First, for nearly a century after the arrival of the sisters in the U.S., Catholic hospitals participated in established segregationist practices of U.S. culture. While the sisters may have cared for Black patients, as Susan Karina Dickey narrates in a 2005 American Catholic Studies article, the care they offered was largely segregated, either within their hospitals or by sponsoring different institutions for Black patients.21 Many systems relinquished segregation only reluctantly, following the 1964 Civil Rights Act.

Second, most Catholic health institutions were not welcoming to Black nurses or physicians. While many religious congregations sponsored schools of nursing, the student researchers noted that few Black students were admitted prior to 1949.

Third, although many sisters founded their original hospitals in the poor and often Black parts of their communities, most of the students documented how their systems had participated in "white flight," routinely moving their hospitals to wealthy, white and often suburban locations. Many of the pioneering hospitals or infirmaries for Black patients were eventually closed or demolished after the 1960s. Almost every student told of a hospital "located in what became the poorest zip code in the state," that ultimately closed. Researchers also noted a pattern in language surrounding the reasons for these closures: the system was "forced" to leave the neighborhood, was "driven out" or "had no choice" to leave because of finances and then reopened in suburban locations. The trend across systems, however, was clear: Catholic health care systems closed historically Black hospitals and thereby served fewer Black patients, rendering many Black communities — in the apt phrase of one student — "medical deserts." As another observed, there could be no doubt that racism was an impetus for this pattern.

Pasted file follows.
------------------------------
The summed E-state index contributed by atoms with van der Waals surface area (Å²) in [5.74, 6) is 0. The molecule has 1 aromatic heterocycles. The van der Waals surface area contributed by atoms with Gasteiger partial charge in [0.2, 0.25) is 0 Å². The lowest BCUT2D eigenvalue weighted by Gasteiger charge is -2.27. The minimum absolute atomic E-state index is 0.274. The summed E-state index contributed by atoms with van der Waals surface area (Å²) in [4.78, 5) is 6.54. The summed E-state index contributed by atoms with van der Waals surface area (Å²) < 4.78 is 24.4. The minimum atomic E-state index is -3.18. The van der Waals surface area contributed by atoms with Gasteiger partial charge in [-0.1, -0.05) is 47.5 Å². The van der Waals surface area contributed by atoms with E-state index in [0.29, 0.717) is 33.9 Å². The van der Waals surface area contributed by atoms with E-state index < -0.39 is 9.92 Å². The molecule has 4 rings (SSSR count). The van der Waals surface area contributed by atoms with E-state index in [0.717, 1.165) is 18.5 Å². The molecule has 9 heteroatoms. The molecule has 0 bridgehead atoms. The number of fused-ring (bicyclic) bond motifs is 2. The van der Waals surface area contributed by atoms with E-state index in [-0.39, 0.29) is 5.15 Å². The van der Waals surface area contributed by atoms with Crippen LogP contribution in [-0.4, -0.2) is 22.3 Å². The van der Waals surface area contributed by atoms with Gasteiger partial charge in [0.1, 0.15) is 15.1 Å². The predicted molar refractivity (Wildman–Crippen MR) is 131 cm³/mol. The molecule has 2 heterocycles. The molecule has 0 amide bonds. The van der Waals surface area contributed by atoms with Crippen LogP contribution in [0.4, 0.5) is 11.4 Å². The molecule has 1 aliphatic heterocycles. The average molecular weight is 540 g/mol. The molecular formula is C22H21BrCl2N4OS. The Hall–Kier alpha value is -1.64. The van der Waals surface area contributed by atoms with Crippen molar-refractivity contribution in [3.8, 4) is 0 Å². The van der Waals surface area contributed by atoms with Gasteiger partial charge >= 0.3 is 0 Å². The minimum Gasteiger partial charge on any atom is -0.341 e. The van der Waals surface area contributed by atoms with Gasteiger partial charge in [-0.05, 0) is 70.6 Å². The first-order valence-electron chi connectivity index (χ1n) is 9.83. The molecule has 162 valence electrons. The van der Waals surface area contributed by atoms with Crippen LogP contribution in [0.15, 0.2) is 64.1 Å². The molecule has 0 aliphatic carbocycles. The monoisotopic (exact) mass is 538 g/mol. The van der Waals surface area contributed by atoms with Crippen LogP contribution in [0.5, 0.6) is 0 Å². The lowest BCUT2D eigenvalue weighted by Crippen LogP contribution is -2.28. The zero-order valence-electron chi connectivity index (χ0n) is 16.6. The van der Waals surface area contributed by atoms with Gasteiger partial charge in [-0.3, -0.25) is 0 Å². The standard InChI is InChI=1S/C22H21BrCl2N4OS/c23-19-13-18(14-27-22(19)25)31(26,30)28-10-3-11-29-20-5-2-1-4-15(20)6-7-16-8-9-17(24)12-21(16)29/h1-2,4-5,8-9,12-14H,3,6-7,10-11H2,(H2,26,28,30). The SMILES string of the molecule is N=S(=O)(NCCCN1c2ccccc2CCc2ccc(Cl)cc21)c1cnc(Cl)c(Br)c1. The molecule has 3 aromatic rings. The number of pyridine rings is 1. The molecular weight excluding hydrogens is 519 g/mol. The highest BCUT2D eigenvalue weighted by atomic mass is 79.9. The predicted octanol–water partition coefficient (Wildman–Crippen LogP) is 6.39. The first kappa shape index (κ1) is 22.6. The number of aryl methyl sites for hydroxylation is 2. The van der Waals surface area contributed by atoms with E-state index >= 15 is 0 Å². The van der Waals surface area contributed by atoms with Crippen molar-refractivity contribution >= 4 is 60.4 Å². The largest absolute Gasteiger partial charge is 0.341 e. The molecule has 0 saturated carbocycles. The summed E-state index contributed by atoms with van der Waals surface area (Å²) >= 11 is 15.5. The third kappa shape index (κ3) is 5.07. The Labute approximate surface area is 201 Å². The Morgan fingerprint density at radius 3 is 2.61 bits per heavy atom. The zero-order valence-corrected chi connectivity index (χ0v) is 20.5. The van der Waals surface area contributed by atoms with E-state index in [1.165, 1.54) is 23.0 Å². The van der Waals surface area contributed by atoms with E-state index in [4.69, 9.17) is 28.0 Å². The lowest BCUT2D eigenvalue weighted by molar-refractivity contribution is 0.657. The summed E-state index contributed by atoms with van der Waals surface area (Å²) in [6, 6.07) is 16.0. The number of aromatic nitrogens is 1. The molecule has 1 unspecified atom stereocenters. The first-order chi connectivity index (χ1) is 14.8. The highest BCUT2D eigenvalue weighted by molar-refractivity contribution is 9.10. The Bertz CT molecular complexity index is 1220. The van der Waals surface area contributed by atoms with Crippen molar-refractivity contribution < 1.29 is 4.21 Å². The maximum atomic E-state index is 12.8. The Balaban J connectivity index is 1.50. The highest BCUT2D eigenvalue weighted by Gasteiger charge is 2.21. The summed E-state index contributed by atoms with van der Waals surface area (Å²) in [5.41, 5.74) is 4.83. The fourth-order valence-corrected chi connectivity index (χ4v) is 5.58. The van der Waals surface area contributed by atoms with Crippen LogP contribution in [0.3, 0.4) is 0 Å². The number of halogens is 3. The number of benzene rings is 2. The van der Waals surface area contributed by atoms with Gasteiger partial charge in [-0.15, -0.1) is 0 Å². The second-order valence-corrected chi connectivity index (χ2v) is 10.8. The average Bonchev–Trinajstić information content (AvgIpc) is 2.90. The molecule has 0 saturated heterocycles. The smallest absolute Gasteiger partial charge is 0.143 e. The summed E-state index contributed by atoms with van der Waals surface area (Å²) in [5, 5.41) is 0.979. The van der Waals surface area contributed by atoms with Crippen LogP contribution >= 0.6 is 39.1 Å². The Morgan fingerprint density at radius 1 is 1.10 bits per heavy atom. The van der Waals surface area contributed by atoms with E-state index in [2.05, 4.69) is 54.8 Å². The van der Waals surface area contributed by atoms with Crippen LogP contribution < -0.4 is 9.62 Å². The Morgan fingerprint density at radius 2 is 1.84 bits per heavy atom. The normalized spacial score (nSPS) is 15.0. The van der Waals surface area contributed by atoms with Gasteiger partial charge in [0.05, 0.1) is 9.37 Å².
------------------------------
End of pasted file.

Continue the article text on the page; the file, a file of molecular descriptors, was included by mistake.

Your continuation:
Unfortunately, students heard examples of Catholic health care institutions continuing to perform largely as white spaces today. One Black mission leader noted: "Not one of my presentations [that I had given on the sisters' or health system's history] included any information about race and the racial history of any of our hospitals." The historical research is prompting students to question what is absent from what they learn about these institutions, and why it's important.

WRITING A SYSTEM'S RACIAL AUTOBIOGRAPHY
After the murder of George Floyd in 2020 and the global uprising against racial injustice, many in Catholic health care felt called to join the fight. To address these issues, CHA launched the We Are Called initiative in 2021 to urge members to confront racism by achieving health equity.22 To date, many Catholic health care systems have signed the pledge, issued system-wide statements and have taken system-level steps to begin addressing diversity, equity, inclusion and belonging (DEIB).

Yet history reminds us that white enthusiasm around racial justice often quickly loses momentum. And, as we have seen over the past year, the backlash against anti-racist efforts by some in the Catholic church — from misrepresentations of critical race theory, to the refusal to support the Black Lives Matter (BLM) movement and more — infuses Catholic health care systems as well. Student researchers reported a disconnect between system-level rhetoric and commitments and what is happening on the ground in local hospitals. They perceive, too often, through the hospitals they observed, a tacit permission for employees to push back against DEI, BLM and other initiatives designed to make people of color feel a sense of belonging — efforts that seek to deconstruct Catholic health care as a white space which might make some white employees feel uncomfortable.

In light of our current context and the findings of our student researchers, we offer seven recommendations for systems that are open to beginning the process of writing their own racial autobiographies.